Cultural Heritage and Sacred Sites: World Heritage from an Indigenous Perspective 15 May 2002 - New York University

Presentation by Delphine Red Shirt (Transcript from audiotape by Marie-Danielle Samuel. Lakota words not confirmed and *at times missing) Delphine Red Shirt, is an enrolled member of the Oglala Sioux Tribe from Pine Ridge, South Dakota. She is an author of two books: Her first book, a memoir titled: "Bead on an Anthill: A Lakota Childhood" has been translated in German. Her second book: "Turtle Lung Woman's Granddaughter" is an autobiographical story told by her mother in Ms. Red Shirt's native language, Lakota. Ms. Red Shirt is currently an adjunct professor in English at Connecticut College and linguistics this fall at Yale University. Ms. Red Shirt is a columnist for Indian Country Today, the nation's leading American Indian News Source. She is a voice for Lakota people. She served as the Chairperson of the NGO Committee on the World's Indigenous Peoples in 1995-96. She is currently President of a nonprofit organization seeking to establish a preparatory high school for Native American students, to be located near the Black Hills of South Dakota, where the school has repurchased 560 acres of land.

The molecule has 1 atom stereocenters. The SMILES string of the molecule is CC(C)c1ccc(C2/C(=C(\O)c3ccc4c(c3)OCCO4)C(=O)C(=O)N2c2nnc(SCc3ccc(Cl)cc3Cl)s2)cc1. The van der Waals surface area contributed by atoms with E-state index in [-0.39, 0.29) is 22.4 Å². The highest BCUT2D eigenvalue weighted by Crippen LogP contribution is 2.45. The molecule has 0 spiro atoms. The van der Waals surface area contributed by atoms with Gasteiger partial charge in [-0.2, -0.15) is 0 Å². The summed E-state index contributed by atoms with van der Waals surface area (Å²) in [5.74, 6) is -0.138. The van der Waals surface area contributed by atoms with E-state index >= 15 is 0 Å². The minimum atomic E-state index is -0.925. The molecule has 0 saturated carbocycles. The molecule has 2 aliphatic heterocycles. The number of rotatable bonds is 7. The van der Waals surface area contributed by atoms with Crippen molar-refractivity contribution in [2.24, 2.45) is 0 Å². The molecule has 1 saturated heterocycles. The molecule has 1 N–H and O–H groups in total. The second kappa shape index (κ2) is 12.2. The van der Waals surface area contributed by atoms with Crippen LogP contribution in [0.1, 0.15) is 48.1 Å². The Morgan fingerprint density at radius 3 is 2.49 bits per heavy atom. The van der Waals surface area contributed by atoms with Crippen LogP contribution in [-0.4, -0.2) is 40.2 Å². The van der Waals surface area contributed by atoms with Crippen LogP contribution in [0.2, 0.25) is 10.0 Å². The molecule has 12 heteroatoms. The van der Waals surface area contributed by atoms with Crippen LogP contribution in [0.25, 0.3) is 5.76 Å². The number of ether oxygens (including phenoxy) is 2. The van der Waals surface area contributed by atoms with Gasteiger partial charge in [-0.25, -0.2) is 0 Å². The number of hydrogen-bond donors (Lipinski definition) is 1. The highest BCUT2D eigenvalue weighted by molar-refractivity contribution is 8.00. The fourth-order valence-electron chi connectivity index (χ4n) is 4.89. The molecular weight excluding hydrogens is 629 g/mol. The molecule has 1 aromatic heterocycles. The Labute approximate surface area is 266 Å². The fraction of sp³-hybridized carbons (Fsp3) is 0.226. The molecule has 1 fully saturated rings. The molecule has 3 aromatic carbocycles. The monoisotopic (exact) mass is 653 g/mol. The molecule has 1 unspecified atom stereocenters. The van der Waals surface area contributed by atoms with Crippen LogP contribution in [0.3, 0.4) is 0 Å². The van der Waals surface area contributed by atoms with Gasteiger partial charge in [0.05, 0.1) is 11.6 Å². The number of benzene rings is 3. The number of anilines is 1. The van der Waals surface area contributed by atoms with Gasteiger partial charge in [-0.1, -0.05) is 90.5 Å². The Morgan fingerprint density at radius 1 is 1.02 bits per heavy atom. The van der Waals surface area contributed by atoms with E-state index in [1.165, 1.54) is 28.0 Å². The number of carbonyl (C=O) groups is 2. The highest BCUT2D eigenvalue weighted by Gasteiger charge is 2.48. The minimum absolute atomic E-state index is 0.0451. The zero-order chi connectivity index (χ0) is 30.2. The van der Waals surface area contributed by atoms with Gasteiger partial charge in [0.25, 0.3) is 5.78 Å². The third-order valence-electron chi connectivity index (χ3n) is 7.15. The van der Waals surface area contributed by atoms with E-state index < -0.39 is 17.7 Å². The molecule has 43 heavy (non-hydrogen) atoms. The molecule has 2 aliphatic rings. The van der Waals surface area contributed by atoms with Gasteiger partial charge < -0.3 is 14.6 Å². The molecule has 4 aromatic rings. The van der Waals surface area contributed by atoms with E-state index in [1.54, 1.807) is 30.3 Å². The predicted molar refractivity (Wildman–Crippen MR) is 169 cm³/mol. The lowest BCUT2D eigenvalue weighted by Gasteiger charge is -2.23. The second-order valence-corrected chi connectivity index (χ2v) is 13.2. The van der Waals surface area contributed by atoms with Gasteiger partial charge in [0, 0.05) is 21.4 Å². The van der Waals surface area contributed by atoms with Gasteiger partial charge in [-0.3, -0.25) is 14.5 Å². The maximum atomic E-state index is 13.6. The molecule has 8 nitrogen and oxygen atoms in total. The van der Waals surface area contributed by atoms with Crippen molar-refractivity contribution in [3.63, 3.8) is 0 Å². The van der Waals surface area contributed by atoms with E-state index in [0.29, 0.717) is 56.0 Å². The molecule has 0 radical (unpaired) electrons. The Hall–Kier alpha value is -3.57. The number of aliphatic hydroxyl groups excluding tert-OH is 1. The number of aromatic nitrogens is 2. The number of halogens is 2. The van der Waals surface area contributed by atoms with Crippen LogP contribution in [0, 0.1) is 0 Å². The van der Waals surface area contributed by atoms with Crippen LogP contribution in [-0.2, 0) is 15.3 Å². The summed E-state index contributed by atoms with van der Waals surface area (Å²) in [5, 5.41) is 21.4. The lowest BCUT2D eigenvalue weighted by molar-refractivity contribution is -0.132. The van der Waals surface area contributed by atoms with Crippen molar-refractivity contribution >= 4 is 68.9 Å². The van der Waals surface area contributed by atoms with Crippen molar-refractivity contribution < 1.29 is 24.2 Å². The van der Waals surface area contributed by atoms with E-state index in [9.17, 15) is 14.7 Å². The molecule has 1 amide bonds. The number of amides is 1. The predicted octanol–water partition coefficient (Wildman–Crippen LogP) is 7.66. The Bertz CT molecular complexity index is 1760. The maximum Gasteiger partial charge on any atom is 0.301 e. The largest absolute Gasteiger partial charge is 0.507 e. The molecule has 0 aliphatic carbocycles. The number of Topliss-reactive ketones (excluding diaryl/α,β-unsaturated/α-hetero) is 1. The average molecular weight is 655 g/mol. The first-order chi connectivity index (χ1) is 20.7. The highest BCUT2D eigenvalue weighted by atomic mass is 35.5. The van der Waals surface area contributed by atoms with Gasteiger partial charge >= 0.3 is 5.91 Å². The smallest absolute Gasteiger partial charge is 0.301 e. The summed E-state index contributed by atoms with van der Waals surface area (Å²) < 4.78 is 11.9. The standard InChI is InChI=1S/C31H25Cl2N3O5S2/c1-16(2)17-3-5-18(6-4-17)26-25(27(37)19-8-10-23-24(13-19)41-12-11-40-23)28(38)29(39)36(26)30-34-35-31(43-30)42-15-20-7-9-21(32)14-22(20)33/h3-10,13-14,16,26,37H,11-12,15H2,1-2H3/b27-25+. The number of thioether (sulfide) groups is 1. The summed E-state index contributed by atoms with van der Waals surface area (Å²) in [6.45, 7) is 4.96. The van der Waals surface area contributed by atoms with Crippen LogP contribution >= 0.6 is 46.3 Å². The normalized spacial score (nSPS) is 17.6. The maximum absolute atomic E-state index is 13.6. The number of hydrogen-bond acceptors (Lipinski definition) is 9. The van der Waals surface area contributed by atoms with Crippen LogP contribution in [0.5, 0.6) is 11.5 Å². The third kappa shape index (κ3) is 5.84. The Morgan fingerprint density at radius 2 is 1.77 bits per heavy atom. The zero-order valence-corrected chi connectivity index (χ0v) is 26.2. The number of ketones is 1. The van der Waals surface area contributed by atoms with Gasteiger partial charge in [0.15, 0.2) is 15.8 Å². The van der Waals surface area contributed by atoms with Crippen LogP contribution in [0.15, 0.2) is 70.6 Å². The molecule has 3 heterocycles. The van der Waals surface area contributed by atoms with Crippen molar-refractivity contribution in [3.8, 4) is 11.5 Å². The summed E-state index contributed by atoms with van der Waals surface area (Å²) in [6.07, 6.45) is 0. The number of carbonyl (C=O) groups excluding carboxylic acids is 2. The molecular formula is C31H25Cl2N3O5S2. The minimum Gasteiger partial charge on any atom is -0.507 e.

When my Black Hills Money comes in…we will never sell these sacred hills: a Lakota perspective. My name is Delphine Red Shirt. I was born and raised in Nebraska and grew up on the Pine Ridge reservation in South Dakota. My first language is Lakota. I am bilingual. I learned to speak English in kindergarten. So again I speak primarily Lakota, my own nation, my own culture. What I came to do tonight, I came to ask UNESCO and the convention concerning the protection of the world cultural and natural heritages to consider this proposal to include the all federal land located within the Black Hills of South Dakota, a place rich with Indigenous cultural history as a Sacred Site, specifically the connection Indigenous peoples feel toward their homeland.